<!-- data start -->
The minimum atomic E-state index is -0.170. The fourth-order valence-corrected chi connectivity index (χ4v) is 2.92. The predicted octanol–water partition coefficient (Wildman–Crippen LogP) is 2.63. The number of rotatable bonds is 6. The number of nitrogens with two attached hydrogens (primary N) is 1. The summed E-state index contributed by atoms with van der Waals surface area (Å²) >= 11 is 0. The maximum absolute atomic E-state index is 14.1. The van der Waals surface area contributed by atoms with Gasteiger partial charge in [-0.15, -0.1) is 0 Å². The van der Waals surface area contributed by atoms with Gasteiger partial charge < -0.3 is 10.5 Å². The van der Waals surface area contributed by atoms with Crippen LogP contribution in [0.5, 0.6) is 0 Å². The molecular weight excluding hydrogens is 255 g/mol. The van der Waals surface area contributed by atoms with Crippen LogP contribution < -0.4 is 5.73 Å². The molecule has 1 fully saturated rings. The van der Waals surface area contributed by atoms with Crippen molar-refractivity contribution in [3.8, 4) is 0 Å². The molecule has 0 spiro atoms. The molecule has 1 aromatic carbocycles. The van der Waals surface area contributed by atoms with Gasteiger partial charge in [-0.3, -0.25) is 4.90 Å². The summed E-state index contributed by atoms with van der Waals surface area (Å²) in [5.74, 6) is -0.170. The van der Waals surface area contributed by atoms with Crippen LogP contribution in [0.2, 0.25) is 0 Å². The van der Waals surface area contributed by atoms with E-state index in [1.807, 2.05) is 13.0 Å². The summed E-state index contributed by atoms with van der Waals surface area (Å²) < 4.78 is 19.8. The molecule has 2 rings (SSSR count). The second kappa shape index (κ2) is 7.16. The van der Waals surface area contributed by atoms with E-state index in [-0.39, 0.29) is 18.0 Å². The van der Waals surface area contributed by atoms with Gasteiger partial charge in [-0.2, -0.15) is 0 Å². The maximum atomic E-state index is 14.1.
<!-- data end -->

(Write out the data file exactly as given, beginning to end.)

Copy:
The minimum atomic E-state index is -0.170. The fourth-order valence-corrected chi connectivity index (χ4v) is 2.92. The predicted octanol–water partition coefficient (Wildman–Crippen LogP) is 2.63. The number of rotatable bonds is 6. The number of nitrogens with two attached hydrogens (primary N) is 1. The summed E-state index contributed by atoms with van der Waals surface area (Å²) >= 11 is 0. The maximum absolute atomic E-state index is 14.1. The van der Waals surface area contributed by atoms with Gasteiger partial charge in [-0.15, -0.1) is 0 Å². The van der Waals surface area contributed by atoms with Gasteiger partial charge < -0.3 is 10.5 Å². The van der Waals surface area contributed by atoms with Crippen LogP contribution in [0.5, 0.6) is 0 Å². The molecular weight excluding hydrogens is 255 g/mol. The van der Waals surface area contributed by atoms with Crippen LogP contribution < -0.4 is 5.73 Å². The molecule has 1 fully saturated rings. The van der Waals surface area contributed by atoms with Crippen molar-refractivity contribution in [3.8, 4) is 0 Å². The molecule has 0 spiro atoms. The molecule has 1 aromatic carbocycles. The van der Waals surface area contributed by atoms with Gasteiger partial charge in [-0.3, -0.25) is 4.90 Å². The summed E-state index contributed by atoms with van der Waals surface area (Å²) in [5.74, 6) is -0.170. The van der Waals surface area contributed by atoms with Crippen LogP contribution in [0.2, 0.25) is 0 Å². The van der Waals surface area contributed by atoms with E-state index in [1.807, 2.05) is 13.0 Å². The summed E-state index contributed by atoms with van der Waals surface area (Å²) < 4.78 is 19.8. The molecule has 2 rings (SSSR count). The second kappa shape index (κ2) is 7.16. The van der Waals surface area contributed by atoms with E-state index in [-0.39, 0.29) is 18.0 Å². The van der Waals surface area contributed by atoms with Gasteiger partial charge in [-0.2, -0.15) is 0 Å². The maximum atomic E-state index is 14.1.